skip navigation


Register for Latest Research

Stay Informed
Register with NCJRS to receive NCJRS's biweekly e-newsletter JUSTINFO and additional periodic emails from NCJRS and the NCJRS federal sponsors that highlight the latest research published or sponsored by the Office of Justice Programs.

NCJRS Abstract

The document referenced below is part of the NCJRS Virtual Library collection. To conduct further searches of the collection, visit the Virtual Library. See the Obtain Documents page for direction on how to access resources online, via mail, through interlibrary loans, or in a local library.


NCJ Number: 120168 Find in a Library
Title: They is Clowning Tough: 911 and the Social Construction of Reality
Journal: Criminology  Volume:27  Issue:2  Dated:(May 1989)  Pages:329-344
Author(s): J F Gilsinan
Date Published: 1989
Page Count: 16
Type: Report (Study/Research)
Format: Article
Language: English
Country: United States of America
Annotation: This article examines the interaction of 911 operators with callers and grew out of an applied research project aimed at providing descriptive information of call-taker activity to use in developing a training program for 911 personnel.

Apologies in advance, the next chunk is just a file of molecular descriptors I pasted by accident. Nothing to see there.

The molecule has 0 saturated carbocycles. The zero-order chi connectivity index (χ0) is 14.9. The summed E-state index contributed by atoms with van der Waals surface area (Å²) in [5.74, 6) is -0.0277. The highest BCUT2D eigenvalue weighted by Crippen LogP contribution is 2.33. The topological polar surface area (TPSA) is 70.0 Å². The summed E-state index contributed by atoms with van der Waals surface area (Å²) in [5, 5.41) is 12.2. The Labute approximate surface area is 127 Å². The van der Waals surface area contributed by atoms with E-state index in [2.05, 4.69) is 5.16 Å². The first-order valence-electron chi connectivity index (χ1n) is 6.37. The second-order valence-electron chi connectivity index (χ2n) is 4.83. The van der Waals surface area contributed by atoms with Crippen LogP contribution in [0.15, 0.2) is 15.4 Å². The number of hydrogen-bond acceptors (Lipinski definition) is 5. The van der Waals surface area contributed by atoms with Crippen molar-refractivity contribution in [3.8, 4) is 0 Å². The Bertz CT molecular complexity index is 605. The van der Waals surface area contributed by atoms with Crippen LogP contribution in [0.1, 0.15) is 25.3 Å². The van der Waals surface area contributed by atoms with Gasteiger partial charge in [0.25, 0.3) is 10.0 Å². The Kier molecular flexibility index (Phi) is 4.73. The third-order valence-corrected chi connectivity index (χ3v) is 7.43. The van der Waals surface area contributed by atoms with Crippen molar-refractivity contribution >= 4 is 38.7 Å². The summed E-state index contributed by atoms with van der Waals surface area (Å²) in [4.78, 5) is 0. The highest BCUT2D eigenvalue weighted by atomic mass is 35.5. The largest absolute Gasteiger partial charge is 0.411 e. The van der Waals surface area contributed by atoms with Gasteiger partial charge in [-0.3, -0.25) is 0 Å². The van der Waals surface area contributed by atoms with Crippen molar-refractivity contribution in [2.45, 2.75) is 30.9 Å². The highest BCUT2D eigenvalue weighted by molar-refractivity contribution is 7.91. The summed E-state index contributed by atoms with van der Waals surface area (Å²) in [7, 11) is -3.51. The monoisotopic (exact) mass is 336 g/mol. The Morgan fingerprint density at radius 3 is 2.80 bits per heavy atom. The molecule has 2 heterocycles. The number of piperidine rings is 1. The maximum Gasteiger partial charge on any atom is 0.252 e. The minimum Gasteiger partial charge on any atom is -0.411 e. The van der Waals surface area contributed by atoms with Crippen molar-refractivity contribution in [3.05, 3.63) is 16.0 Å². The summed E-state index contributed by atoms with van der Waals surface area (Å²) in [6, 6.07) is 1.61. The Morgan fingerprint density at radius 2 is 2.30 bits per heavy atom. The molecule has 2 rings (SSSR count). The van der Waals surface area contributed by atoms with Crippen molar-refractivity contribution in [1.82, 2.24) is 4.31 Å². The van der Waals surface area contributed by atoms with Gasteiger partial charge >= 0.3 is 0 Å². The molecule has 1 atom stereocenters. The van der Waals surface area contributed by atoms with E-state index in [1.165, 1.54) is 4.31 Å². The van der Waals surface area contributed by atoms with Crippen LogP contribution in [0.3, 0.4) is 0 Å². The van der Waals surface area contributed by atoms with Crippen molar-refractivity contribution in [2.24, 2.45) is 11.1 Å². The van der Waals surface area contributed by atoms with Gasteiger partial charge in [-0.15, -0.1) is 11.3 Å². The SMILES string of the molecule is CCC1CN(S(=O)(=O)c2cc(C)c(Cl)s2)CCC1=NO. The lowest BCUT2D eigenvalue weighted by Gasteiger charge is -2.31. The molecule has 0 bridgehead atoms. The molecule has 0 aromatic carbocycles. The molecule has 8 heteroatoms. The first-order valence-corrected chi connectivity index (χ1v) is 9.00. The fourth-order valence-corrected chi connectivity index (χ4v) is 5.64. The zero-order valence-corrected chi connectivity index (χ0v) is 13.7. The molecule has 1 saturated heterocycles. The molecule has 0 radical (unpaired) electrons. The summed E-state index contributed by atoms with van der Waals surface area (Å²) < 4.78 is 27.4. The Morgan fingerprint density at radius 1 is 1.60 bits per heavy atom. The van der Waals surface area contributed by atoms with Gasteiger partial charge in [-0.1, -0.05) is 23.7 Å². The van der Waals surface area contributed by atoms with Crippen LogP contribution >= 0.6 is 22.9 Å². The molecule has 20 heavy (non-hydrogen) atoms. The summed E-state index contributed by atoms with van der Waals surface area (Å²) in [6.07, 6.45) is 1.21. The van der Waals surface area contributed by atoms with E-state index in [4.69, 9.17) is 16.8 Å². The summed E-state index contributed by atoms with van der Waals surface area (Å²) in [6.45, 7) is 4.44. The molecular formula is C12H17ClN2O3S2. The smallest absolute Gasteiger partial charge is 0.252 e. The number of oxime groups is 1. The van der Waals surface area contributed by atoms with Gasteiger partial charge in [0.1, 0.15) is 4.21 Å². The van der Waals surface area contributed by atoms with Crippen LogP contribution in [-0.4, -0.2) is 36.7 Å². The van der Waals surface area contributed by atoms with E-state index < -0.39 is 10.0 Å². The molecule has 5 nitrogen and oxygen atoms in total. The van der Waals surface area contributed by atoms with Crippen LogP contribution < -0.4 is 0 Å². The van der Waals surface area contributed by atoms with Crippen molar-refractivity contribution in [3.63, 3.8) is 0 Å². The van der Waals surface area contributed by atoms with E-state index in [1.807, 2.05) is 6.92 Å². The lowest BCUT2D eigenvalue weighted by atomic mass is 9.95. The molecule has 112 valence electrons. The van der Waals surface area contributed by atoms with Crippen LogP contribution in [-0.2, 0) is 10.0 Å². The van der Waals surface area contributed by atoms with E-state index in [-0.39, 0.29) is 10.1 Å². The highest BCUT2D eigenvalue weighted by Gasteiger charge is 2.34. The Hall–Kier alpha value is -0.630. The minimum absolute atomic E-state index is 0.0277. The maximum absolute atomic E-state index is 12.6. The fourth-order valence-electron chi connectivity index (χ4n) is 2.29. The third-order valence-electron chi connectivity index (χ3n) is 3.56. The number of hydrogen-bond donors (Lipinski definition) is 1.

Abstract: The study is based on both 36 hours of participant observation, and on an analysis of 265 randomly recorded telephone contacts between citizens and police emergency operators over a 24-hour period. Operators use the initial data from callers to construct a definition of an event that makes sense organizationally. The interpretive work of the 911 operators places them in the category of street-level bureaucrat. They remake clients to fit the agency criteria of service. In assessing 911 operations, researchers and police administrators need to look in two directions. Focusing externally, there is a need to work with citizens, upgrade equipment and train operators in how to elicit better details from callers. This would improve the quality of incoming data. Looking internally, it is necessary to recognize the importance and power of 911 operators. 1 note, 22 references, 1 table. (Author abstract modified)
Main Term(s): Nine-one-one (911) emergency telephone number
Index Term(s): Dispatching; Emergency communications; Police dispatch training
To cite this abstract, use the following link:

*A link to the full-text document is provided whenever possible. For documents not available online, a link to the publisher's website is provided. Tell us how you use the NCJRS Library and Abstracts Database - send us your feedback.